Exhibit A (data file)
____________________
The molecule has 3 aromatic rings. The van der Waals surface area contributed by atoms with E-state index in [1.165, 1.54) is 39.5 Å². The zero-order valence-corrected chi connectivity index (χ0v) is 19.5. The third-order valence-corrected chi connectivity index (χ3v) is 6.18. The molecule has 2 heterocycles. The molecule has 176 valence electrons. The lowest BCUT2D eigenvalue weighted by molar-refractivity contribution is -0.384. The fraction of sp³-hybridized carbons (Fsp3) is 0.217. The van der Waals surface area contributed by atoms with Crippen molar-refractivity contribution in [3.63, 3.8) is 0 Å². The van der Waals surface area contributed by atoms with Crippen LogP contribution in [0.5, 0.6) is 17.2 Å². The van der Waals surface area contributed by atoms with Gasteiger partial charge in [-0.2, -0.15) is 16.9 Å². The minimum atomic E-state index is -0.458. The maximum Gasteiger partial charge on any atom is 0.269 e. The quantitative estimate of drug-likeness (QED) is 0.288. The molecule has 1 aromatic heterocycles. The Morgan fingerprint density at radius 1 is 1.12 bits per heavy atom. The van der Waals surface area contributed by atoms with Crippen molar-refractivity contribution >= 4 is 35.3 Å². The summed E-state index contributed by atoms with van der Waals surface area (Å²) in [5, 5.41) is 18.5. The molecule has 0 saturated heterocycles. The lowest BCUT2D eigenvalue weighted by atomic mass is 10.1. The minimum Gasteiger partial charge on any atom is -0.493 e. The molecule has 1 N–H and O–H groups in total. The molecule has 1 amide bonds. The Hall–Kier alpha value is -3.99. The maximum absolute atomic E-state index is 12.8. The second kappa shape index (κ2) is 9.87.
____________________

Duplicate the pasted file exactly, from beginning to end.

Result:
The molecule has 3 aromatic rings. The van der Waals surface area contributed by atoms with E-state index in [1.165, 1.54) is 39.5 Å². The zero-order valence-corrected chi connectivity index (χ0v) is 19.5. The third-order valence-corrected chi connectivity index (χ3v) is 6.18. The molecule has 2 heterocycles. The molecule has 176 valence electrons. The lowest BCUT2D eigenvalue weighted by molar-refractivity contribution is -0.384. The fraction of sp³-hybridized carbons (Fsp3) is 0.217. The van der Waals surface area contributed by atoms with Crippen molar-refractivity contribution in [3.63, 3.8) is 0 Å². The van der Waals surface area contributed by atoms with Crippen LogP contribution in [0.5, 0.6) is 17.2 Å². The van der Waals surface area contributed by atoms with Gasteiger partial charge in [-0.2, -0.15) is 16.9 Å². The minimum atomic E-state index is -0.458. The maximum Gasteiger partial charge on any atom is 0.269 e. The quantitative estimate of drug-likeness (QED) is 0.288. The molecule has 1 aromatic heterocycles. The Morgan fingerprint density at radius 1 is 1.12 bits per heavy atom. The van der Waals surface area contributed by atoms with Crippen molar-refractivity contribution >= 4 is 35.3 Å². The summed E-state index contributed by atoms with van der Waals surface area (Å²) in [5, 5.41) is 18.5. The molecule has 0 saturated heterocycles. The lowest BCUT2D eigenvalue weighted by atomic mass is 10.1. The minimum Gasteiger partial charge on any atom is -0.493 e. The molecule has 1 N–H and O–H groups in total. The molecule has 1 amide bonds. The Hall–Kier alpha value is -3.99. The maximum absolute atomic E-state index is 12.8. The second kappa shape index (κ2) is 9.87.